Ginkgo biloba is a very unusual tree. It is believed to be the only surviving species from a group of trees which had their heyday 200 million years ago. Taxonomically speaking, the ginkgo is about as closely related to the oak as human beings are to reptiles.
The tree itself may not be not much to look at, but its fan-shaped leaves are unique. At this time of year they turn a stunning shade of yellow. After a sharp frost it is not unusual for them to fall en masse, forming a brilliant carpet beneath the tree.
On a recent visit to Sheffield Botanical Gardens I noticed that the fallen leaves of ginkgo have an unusual property. Each leaf is divided by many closely-spaced veins, which radiate out from the leaf stalk. On the underside of the leaf the veins stand out, forming a pattern of fine ridges like a freshly ploughed field. When drops of rain fall on a leaf the ridges cause surface tension to pull the water into a near-perfect sphere.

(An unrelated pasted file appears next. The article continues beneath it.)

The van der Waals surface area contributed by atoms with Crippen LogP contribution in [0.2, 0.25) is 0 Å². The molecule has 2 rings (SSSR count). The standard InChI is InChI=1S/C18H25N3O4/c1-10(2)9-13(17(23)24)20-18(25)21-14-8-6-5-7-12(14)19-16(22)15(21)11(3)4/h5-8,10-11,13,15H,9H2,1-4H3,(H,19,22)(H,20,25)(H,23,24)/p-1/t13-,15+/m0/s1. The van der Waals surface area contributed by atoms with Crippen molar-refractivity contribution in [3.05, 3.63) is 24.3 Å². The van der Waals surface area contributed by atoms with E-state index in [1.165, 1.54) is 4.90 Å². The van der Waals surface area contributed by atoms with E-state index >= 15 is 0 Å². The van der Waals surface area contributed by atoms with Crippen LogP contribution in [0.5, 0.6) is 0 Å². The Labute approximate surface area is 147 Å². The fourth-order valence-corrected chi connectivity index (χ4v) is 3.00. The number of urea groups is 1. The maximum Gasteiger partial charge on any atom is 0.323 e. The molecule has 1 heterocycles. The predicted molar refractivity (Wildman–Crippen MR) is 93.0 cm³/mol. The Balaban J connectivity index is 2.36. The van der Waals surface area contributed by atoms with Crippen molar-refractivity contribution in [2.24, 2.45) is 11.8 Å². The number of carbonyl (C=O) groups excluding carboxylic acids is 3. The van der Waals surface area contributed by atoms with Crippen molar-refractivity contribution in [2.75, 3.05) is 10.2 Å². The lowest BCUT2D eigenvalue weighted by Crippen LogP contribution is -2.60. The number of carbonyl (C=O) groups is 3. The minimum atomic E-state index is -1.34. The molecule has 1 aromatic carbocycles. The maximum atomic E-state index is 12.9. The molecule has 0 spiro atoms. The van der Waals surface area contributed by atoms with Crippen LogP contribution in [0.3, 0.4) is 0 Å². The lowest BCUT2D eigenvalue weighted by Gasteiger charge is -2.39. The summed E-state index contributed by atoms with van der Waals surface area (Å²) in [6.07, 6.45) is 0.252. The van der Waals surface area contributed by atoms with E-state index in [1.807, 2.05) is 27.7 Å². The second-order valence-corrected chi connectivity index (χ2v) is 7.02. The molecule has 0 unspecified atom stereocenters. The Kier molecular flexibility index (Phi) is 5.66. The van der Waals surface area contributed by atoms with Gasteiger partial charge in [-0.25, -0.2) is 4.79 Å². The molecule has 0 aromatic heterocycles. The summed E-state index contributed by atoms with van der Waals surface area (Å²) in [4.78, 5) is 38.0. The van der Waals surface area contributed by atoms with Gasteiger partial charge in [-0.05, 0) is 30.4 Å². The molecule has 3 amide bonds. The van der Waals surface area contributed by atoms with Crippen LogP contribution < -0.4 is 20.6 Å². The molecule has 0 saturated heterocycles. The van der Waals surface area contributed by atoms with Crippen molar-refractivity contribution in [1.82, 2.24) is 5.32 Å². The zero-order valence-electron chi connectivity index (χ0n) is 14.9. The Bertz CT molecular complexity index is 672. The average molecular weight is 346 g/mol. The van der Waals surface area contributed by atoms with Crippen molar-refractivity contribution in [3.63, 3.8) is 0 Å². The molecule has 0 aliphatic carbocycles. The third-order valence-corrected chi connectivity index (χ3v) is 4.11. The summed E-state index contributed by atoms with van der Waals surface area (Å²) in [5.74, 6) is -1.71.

In bright but oblique autumnal sunshine, each spherical droplet acts as a lens and focuses a tiny spot of light - making it look just like a miniature crystal ball.
I managed to get a picture of this phenomenon but, unfortunately, I didn't have my macro lens with me. Today I went back, properly equipped, to get some close-up shots. Sadly, the results were rather disappointing due to poor light. I think the gardeners must have thought I was crazy, kneeling amongst the fallen leaves with my backside in the air!
Undeterred, I took a handful of leaves home and attempted to re-create the phenomenon under 'studio conditions' (i.e. on the dining table, lit with a torch). The results are not bad, but would be better with stronger illumination.
By the way, there's a blog which is entirely devoted to celebrating ginkgo.